Evelyn Watts 1916-2008

Eve Watts led an extraordinary and fulfilling life. Indeed, such is the depth and breadth of her experiences that in this short time I can only offer glimpses into the story of this most remarkable lady.

Born into a teaching family, Eve’s early values and beliefs were formed through worldly-wise parents, a good education, and proving herself in a boys’ world, which included playing games such as ‘bicycle polo’. At the age of 14, she was sent to a girls’ boarding college in Malvern to be honed for Oxbridge. Eve, however, loved sports and became a key player in the hockey, swimming and cricket teams.

Her love affair with France began in 1934, when she was sent to live with a retired headmistress near Lake Geneva, whom Eve described as ‘very strict’. A year later, back in England, she took up secretarial work before outbreak of the Second World War in 1939.

Already a volunteer in the Auxiliary Territorial Service, she was immediately drafted, and there followed a series of Army postings during the War years, with Eve eventually being seconded to Secret Wireless Communications at Bletchley Park. Even as the war was ending, she was restless and in a letter to her parents, explained how she asked her boss to be ‘sent somewhere where there’s still a war going on’. Despite his advice against it, Eve volunteered for a tour of duty in Calcutta.

Returning to England, Eve trained as an Almoner at the Middlesex Hospital, helping patients overcome the trauma and practical difficulties associated with their illness, but it wasn’t long before her old friend Anne opened the next chapter in her life.

Anne had an ambitious project for a ‘Children’s Village’ in Provence. The idea was to promote the physical and emotional healing of children who had suffered during the German Occupation of France, by giving them sanctuary in a mountain village with pure air, a world away from the deprivation of war-torn cities. Against all the odds and with little money to support them, Anne and Eve breathed new vitality into the almost abandoned village and gave children a helping hand towards a better life.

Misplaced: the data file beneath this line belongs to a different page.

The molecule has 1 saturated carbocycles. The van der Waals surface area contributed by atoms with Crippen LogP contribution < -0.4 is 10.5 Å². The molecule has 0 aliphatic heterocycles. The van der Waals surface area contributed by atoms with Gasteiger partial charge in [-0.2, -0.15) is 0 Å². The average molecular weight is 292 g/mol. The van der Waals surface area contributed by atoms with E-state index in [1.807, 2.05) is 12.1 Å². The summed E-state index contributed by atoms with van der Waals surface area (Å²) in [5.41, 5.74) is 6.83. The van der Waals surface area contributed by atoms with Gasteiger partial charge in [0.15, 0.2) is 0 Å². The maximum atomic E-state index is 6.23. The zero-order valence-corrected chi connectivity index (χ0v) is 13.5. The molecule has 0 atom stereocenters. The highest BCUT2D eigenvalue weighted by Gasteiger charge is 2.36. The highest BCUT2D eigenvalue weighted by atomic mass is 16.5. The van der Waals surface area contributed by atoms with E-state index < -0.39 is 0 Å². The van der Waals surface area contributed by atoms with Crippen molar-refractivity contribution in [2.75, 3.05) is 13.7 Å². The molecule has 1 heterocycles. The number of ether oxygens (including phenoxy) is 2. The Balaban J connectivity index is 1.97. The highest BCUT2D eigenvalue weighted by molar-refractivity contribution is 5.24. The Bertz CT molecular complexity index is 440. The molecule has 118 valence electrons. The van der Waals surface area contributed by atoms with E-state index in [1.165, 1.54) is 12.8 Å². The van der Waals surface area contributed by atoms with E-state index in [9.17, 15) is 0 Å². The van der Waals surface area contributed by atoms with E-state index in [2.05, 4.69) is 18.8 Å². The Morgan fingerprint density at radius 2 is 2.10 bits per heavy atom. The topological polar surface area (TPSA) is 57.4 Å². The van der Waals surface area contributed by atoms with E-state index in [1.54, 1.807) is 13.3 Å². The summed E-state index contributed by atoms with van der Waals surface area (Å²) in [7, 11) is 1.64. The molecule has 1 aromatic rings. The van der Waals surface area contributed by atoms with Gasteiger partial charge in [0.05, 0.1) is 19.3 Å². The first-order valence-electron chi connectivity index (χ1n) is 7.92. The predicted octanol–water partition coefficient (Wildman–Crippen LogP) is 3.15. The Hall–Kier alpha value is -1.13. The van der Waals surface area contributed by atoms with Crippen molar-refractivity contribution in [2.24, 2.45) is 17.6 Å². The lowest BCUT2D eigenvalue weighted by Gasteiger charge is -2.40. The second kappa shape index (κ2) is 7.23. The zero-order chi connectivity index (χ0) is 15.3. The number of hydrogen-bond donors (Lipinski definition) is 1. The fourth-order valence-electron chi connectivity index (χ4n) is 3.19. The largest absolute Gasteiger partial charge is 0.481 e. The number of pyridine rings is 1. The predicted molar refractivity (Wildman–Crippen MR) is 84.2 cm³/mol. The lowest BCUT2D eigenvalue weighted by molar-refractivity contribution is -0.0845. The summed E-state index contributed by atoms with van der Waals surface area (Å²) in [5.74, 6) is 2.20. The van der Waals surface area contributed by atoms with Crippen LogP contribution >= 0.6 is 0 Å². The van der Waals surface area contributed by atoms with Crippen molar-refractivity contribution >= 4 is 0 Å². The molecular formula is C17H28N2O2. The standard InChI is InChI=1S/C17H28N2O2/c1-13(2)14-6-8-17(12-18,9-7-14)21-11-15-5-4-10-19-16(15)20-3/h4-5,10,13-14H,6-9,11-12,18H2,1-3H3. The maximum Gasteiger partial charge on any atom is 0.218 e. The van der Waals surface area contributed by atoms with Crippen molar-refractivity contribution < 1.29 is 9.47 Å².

Within a few years, it had to end, and Eve was forced to decide between staying in France and making a new life without the children she cared for, or returning to England, taking Simone and Bertie with her. This was the pivotal choice she made, and ultimately explains how we have all come to be here today.

Once resettled in England, Eve resumed her hospital career, and became mother to the girls, along with Mark, son of her beloved friend Esme. In civilian life, Eve continued to show boundless energy, enthusiasm and determination to see things through, championing causes right through her distinguished career.

But life was not all about seriousness. Eve loved poetry, music and nature. She also had a great sense of humour with a mischievous chuckle, and the ability to laugh at her own occasional dottiness, such as forgetting to remove an alarm clock from her handbag before an important meeting…

In later life, Eve was once more drawn to Provence, back to the place which she held so close to her heart. She was welcomed once more into the community which had such affinity for her, and spent many joyful summers there, allowed at last, to savour its treasures. Her many friends there will be thinking of her today, with tenderness and love.

The last time I saw Eve, she was pretty much confined to the chair in her flat, the body giving up on her agile mind. Feeling sorry, I asked her how she felt about not being able to do things, having always been so active. ‘I have everything I need,’ she said, without a hint of bitterness or frustration. And gesturing lightly to the walls around her, she explained; ‘a lifetime of memories, pictures and books. Visitors and helpers come and go. Letters and cards arrive. I am surrounded by the things I love and the people who love me.’

Such was the humility and wisdom of Eve.

Eve’s love of humanity, the natural world and simple pleasures, made her life rich beyond material wealth. She embraced challenges, the likes of which many of us will never encounter, and moulded them with her positive energy. But the energy is not spent now that she has passed. It lives on in our hearts, and the pages of her diaries and poetry, to warm and comfort Us.

Chris Gage, 3 April 2008